Cons

  • Large game companies prefer - and sometimes require - game programmers and game designers to have a bachelor's degree*
  • Even if a position doesn't require a bachelor's degree, you still may need some industry experience before you can become a video game programmer*
  • Limited number of specialized elective options

Source: *Multiple job posts from July 2012.

Courses and Requirements

You can expect to begin your associate program by taking some general education courses, in addition to foundational coursework designed to teach you the fundamentals of programming. After you have an understanding of one or more programming languages, you'll start to apply these skills to game development scenarios, such as creating game engines and modeling 3-D animations. At the end of your program, you can expect to complete a capstone course or a group project that entails designing a complete video game or solving a problem that demonstrates your programming abilities. Some of the courses you may take include:

  • AI programming
  • Java programming
  • Programming with C++/C#
  • 3-D character modeling
  • Developing game levels
  • Game architecture

Online Course Info

There are not currently any associate programs in video game programming offered in a completely online format. While you may have a couple course options offered in an online format, you typically won't find hybrid programs either.

Stand Out with This Degree

Experience is a very important trait that employers look for in game development applicants, so you'll want to get your foot in the door as soon as possible. Since internships are rarely required as part of an associate program, check with your academic department or career services center to see what you can do to find an internship that will help you in the game industry.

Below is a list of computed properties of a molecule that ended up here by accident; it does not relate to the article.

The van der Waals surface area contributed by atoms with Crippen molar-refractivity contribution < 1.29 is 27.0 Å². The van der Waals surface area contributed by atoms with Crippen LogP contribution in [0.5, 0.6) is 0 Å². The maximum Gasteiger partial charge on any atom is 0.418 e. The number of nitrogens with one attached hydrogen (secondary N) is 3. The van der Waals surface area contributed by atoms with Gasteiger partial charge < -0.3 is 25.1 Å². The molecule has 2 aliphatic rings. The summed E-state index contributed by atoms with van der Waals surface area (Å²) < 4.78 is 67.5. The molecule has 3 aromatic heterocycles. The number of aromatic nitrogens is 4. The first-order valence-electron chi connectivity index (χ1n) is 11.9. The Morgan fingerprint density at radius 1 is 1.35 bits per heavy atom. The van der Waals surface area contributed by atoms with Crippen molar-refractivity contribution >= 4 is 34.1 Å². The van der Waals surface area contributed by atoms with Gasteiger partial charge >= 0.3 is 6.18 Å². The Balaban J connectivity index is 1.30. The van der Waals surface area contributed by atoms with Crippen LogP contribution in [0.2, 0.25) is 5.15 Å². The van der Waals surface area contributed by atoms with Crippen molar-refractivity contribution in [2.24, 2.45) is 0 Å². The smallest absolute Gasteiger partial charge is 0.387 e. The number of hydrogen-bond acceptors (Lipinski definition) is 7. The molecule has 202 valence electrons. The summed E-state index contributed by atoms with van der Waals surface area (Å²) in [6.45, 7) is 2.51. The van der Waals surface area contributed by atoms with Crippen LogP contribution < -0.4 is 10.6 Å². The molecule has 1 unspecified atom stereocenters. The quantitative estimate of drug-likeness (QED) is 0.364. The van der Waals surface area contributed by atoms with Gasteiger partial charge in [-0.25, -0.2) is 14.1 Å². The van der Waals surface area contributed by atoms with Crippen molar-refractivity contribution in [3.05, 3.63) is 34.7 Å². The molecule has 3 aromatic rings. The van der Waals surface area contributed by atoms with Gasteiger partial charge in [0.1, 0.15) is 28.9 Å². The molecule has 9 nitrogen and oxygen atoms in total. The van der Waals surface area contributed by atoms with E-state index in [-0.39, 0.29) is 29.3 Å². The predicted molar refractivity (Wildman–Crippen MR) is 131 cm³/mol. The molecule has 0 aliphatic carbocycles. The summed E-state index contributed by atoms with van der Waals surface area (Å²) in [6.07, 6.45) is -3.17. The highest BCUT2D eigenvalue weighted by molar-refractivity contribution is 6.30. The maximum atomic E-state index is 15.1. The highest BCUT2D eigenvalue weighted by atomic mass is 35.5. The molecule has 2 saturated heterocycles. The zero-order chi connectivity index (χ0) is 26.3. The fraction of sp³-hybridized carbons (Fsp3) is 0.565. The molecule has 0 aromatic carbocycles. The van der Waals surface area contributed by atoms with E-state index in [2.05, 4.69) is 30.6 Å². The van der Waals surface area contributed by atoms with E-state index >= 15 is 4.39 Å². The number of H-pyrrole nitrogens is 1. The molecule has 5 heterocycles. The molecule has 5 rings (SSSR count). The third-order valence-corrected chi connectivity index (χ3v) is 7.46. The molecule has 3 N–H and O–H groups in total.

The bigger and more impressive your portfolio is, the likelier you'll be desired by employers. Find projects outside of the classroom that give you something to add to your portfolio. If you have an idea for a game, work on it while you're in school so you can show potential employers exactly what you're capable of.

Bachelor's Degree in Video Game Programming

Bachelor's-level video game programming studies are often found as a specialization or concentration within a game development or information technology program. Since employers don't always require applicants to have a degree in video game programming, earning a degree in another field - such as computer science - can also qualify you for a game development position.

The bachelor's program features a mix of lectures and hands-on learning. You'll probably end up spending a significant amount of time in computer labs or studios. This program usually offers more elective options and a more diverse selection of electives than an associate program, but you still may be limited on which programming languages you can learn about.

Pros and Cons

Pros

  • Skills you learn in a game development program can be used in other computer science careers
  • Many employers prefer to hire game programmers who have a bachelor's degree
  • Prepares you for careers you couldn't get with an associate degree (software developer, lead designer, GUI programmer)

Cons

  • You'll probably need experience to go along with your degree for mid-level game programming positions
  • A computer science degree program can teach you the necessary skills to work in game development and may offer a wider range of career options
  • Most programs cover a variety of topics, giving you limited opportunities to learn about a specific programming language that you plan on using